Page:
I have been thinking about library events and services at our busy downtown main branch. This branch gets the BIG citywide events. Some events are so significant that a new library card will be issued to go along with the event.

We also have a sizeable unhoused population. I have seen social service workers meeting with people in the library’s open areas, offering them clean socks and asking about services they might need. Of course, there are storytime events for kids, although, no drag queen storytimes.

As I walk around my library, I think about how I would create programs or services for this library. Info 285 Action Research Methods taught some excellent ways to set up a research study for implementing or evaluating new or current services. I would love to delve into surveys and focus groups and crunch numbers. Schmidt, 2016 tells us, “Instead of asking people about libraries, we need to ask people about their lives.” This blew my mind. What a great idea! Sure I go to the library to get a book, but I go out to eat and shop on the weekend. I wonder how the downtown library community would survey. What events could we bring besides the BIG and anchor storytime events? “…determined who your most valuable library members are, … how the library fits into their lives,… What else would they use the library for, if they could?” ( Pewhairangi, 2014). Does SJPL know who its most valuable members are? I guess they do because they do a lot of programming for children and older adults and provide tech assistance. Another program that this library offers, which is vital, is lending Wi-Fi hotspots and Chromebooks.

Whatever programs I bring to my future library, I will survey the community and ask what they do outside the library. I would love to bring cooking events to a library, that seems so fun! We will have to see what the survey results say!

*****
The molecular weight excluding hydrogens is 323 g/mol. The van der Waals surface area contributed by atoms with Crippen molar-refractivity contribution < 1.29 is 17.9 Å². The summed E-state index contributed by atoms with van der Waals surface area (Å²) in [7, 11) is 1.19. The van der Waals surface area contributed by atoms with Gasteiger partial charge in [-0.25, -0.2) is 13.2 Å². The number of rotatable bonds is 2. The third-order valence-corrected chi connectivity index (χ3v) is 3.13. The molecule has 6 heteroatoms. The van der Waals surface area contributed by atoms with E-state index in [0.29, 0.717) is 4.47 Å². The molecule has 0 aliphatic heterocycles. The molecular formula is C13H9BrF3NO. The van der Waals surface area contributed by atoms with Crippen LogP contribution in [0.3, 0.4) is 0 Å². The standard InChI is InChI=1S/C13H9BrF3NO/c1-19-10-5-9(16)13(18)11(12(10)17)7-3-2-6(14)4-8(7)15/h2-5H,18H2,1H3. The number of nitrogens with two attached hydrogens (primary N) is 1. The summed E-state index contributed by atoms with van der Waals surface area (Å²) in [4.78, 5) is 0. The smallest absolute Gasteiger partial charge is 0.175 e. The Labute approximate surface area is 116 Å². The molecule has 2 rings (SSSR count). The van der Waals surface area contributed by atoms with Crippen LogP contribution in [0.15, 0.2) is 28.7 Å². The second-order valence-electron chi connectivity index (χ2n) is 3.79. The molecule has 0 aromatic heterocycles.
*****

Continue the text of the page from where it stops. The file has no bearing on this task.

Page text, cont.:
Pewhairangi, S. (2014). A beautiful obsession. Weve. 

Schmidt, A. (2016, May 1). Asking the right questions. Library Journal, 141(8).


Foundational Reading Reflection

From the foundational reading, I noticed that even back in 1992, people were starting to be interested in how libraries would change. This was the beginning of the commercial expansion of the internet. It is especially good to see people like Buckland identifying a need for change and improvement because change generally takes a long time to implement. Especially in government institutions. “The longer term, more interesting question is: How could library service be re-designed with a change in technology? This is a matter of how to do better, different things…which better, different things should be done” (Buckland, 1992, p. 64).


But in 2007, Casey & Savastinuk focused on the fact that along with a change in technology, libraries need to be focused on how the library community is doing. Is upgrading the technology benefiting the community? “Library 2.0 is an attempt to focus our energies on two specific objectives—empowering the user and constant change—in order to keep up with the changing needs of our users” (Casey & Savastinuk, 2007, p. 7). Maybe just improving the technology was not what the library customers wanted. 


Then, Mathews (2012) posed, “Perhaps our future isn’t centered on access to content, but rather, the usage of it. Maybe there is a greater emphasis on community building, connecting people, engaging students, assisting researchers, and advancing knowledge production?“ This shows the growth from 1992 to 2012 from a technology-based perspective to a people perspective. Mathews is asking how the change will help the library’s community.

It is very interesting to me to see the development of thinking of a change in the library, from how can we change the library with technology, to how can we continuously keep current and benefit our users and then again to the last thought in the foundational reading which is how can we bring people and ideas together? This is a very interesting look at the growth in thinking through the years.


Buckland, M. (1992). Redesigning library services : A manifesto. American Library Association.

Casey, M. E. & Savastinuk, L. C. (2007). Library 2.0 : A guide to participatory library service. Information Today.

Mathews, B. (2012). Think like a startup: A white paper to inspire library entrepreneurialism.